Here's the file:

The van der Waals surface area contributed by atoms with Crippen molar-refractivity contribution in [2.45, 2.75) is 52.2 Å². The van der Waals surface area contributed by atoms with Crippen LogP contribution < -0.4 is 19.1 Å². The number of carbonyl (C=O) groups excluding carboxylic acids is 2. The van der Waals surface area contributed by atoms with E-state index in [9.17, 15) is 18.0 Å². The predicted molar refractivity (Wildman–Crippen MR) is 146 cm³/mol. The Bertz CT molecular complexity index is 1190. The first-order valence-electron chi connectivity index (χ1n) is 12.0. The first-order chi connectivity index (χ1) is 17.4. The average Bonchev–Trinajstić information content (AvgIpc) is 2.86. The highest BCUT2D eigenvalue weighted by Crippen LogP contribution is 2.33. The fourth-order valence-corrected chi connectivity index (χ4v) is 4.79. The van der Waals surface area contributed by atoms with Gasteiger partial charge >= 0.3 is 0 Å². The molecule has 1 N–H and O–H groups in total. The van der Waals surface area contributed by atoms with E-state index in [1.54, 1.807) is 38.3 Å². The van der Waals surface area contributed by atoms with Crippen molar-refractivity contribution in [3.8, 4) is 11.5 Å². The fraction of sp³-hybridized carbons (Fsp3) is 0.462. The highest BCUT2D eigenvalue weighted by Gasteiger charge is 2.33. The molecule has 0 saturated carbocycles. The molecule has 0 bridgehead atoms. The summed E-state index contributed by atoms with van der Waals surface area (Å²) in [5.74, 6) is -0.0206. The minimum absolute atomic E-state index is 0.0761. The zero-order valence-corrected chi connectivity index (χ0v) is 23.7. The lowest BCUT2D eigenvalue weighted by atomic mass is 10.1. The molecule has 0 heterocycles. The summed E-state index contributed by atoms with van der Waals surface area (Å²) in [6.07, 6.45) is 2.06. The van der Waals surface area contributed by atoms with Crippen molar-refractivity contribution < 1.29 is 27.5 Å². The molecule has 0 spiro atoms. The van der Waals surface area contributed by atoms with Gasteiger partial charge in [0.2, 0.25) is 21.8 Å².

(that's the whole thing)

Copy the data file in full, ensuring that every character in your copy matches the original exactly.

The van der Waals surface area contributed by atoms with Crippen molar-refractivity contribution in [2.45, 2.75) is 52.2 Å². The van der Waals surface area contributed by atoms with Crippen LogP contribution < -0.4 is 19.1 Å². The number of carbonyl (C=O) groups excluding carboxylic acids is 2. The van der Waals surface area contributed by atoms with E-state index in [9.17, 15) is 18.0 Å². The predicted molar refractivity (Wildman–Crippen MR) is 146 cm³/mol. The Bertz CT molecular complexity index is 1190. The first-order valence-electron chi connectivity index (χ1n) is 12.0. The first-order chi connectivity index (χ1) is 17.4. The average Bonchev–Trinajstić information content (AvgIpc) is 2.86. The highest BCUT2D eigenvalue weighted by Crippen LogP contribution is 2.33. The fourth-order valence-corrected chi connectivity index (χ4v) is 4.79. The van der Waals surface area contributed by atoms with Gasteiger partial charge >= 0.3 is 0 Å². The molecule has 1 N–H and O–H groups in total. The van der Waals surface area contributed by atoms with E-state index in [1.54, 1.807) is 38.3 Å². The van der Waals surface area contributed by atoms with Crippen molar-refractivity contribution in [3.8, 4) is 11.5 Å². The fraction of sp³-hybridized carbons (Fsp3) is 0.462. The highest BCUT2D eigenvalue weighted by Gasteiger charge is 2.33. The molecule has 0 saturated carbocycles. The molecule has 0 bridgehead atoms. The summed E-state index contributed by atoms with van der Waals surface area (Å²) in [5.74, 6) is -0.0206. The minimum absolute atomic E-state index is 0.0761. The zero-order valence-corrected chi connectivity index (χ0v) is 23.7. The lowest BCUT2D eigenvalue weighted by atomic mass is 10.1. The molecule has 0 heterocycles. The summed E-state index contributed by atoms with van der Waals surface area (Å²) in [6.07, 6.45) is 2.06. The van der Waals surface area contributed by atoms with Crippen molar-refractivity contribution < 1.29 is 27.5 Å². The molecule has 0 spiro atoms. The van der Waals surface area contributed by atoms with Gasteiger partial charge in [0.2, 0.25) is 21.8 Å².